It takes a better estimator than I to guess just how many seeds we've planted so far this season. Safe to say, it's at least hundreds of thousands. As we tend to plants we seeded in March and April (basil, eggplant, peppers, tomatoes), we are awaiting the germination of our some of our newly-seeded Fall crops (rutabaga, carrots, beets, Napa cabbage, and more). Not only is figuring out a season's worth of seeding a great act of planning, it can also be an act of ethics and intention - and autonomy for that matter!
The word "sovereignty" is gaining some momentum in the world of food. It refers to an individual's or a people's ability to securely provide food for themselves. A piece of this "food security" concept includes "seed sovereignty
," control over the secure sourcing, acquisition, production, and use of our seeds. This is an increasingly pressing issue as we see the consolidation of the seed supply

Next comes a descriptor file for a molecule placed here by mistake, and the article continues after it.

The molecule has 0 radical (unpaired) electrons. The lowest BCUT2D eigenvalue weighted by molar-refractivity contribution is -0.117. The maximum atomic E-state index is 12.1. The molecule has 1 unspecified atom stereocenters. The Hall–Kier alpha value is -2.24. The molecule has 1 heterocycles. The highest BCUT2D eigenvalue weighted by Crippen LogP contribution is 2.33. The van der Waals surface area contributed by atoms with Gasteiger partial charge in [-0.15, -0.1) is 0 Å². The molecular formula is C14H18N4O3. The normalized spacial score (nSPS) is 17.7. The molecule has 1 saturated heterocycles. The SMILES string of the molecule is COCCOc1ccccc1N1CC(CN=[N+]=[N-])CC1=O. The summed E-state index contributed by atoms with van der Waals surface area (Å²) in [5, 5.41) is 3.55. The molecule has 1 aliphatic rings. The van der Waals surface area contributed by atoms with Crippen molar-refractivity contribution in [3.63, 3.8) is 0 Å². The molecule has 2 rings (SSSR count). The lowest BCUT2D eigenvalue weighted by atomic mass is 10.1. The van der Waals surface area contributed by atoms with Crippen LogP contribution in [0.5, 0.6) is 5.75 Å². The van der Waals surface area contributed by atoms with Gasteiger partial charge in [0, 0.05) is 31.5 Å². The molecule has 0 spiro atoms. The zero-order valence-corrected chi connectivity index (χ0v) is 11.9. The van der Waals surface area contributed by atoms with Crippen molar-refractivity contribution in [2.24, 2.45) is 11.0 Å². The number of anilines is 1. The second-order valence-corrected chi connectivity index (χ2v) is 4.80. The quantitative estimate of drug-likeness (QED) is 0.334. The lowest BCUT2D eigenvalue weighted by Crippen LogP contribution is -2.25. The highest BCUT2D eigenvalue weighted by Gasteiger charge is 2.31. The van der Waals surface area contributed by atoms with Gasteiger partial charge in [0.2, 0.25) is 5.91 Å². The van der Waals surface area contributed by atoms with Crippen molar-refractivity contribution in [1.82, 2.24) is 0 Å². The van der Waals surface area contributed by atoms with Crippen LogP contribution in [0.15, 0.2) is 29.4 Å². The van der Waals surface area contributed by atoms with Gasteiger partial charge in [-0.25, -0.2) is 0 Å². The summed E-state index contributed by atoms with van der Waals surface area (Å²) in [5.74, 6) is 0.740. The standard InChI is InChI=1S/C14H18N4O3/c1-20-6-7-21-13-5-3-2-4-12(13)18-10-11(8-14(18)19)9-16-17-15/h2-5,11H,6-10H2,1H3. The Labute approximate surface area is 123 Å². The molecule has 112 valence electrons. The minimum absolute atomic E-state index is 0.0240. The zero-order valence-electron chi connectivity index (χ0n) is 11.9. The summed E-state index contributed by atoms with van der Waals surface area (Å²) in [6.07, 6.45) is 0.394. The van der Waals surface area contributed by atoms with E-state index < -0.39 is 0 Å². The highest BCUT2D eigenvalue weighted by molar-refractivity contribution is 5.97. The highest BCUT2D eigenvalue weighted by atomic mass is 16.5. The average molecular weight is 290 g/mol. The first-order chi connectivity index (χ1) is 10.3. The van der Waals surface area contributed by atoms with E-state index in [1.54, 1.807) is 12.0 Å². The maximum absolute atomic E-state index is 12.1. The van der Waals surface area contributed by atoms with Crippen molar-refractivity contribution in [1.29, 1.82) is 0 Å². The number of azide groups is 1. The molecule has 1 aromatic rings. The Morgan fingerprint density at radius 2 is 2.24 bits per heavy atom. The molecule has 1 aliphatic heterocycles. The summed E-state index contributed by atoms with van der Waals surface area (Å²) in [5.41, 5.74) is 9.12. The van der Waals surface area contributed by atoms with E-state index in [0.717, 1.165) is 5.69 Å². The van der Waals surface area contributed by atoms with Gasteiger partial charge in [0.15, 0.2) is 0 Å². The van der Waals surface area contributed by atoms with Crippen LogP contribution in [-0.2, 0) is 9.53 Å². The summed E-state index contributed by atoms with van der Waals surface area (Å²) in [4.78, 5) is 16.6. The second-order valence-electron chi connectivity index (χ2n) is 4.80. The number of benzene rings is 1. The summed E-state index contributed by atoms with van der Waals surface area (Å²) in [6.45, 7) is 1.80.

to fewer and fewer corporations.
To answer to this pressure, Community Farm has been very intentional in the sourcing of our seeds. We make sure to support seed companies such as Turtle Tree
whose values and practices mirror our own. We often save our own seeds from crops such as tomatoes, squash, and beans. Speaking of squash, we also have the privilege of helping to grow out a very rare and ancient squash grown by Native American tribes in the Midwest region. Click here
to read a story done by NPR on the revival of this very squash!
Farm intern Anthea recently returned from a visit to the Seed Savers Exchange
conference, filled with inspiration at the great group of people dedicated to preserving these important pieces of our culture, our history. Seeds have stories to tell and communities to build! As many of you have your own gardens at home, we hope you'll explore the vast possibilities of seeds - and experiment with saving and sharing your own. We're happy to help in the process!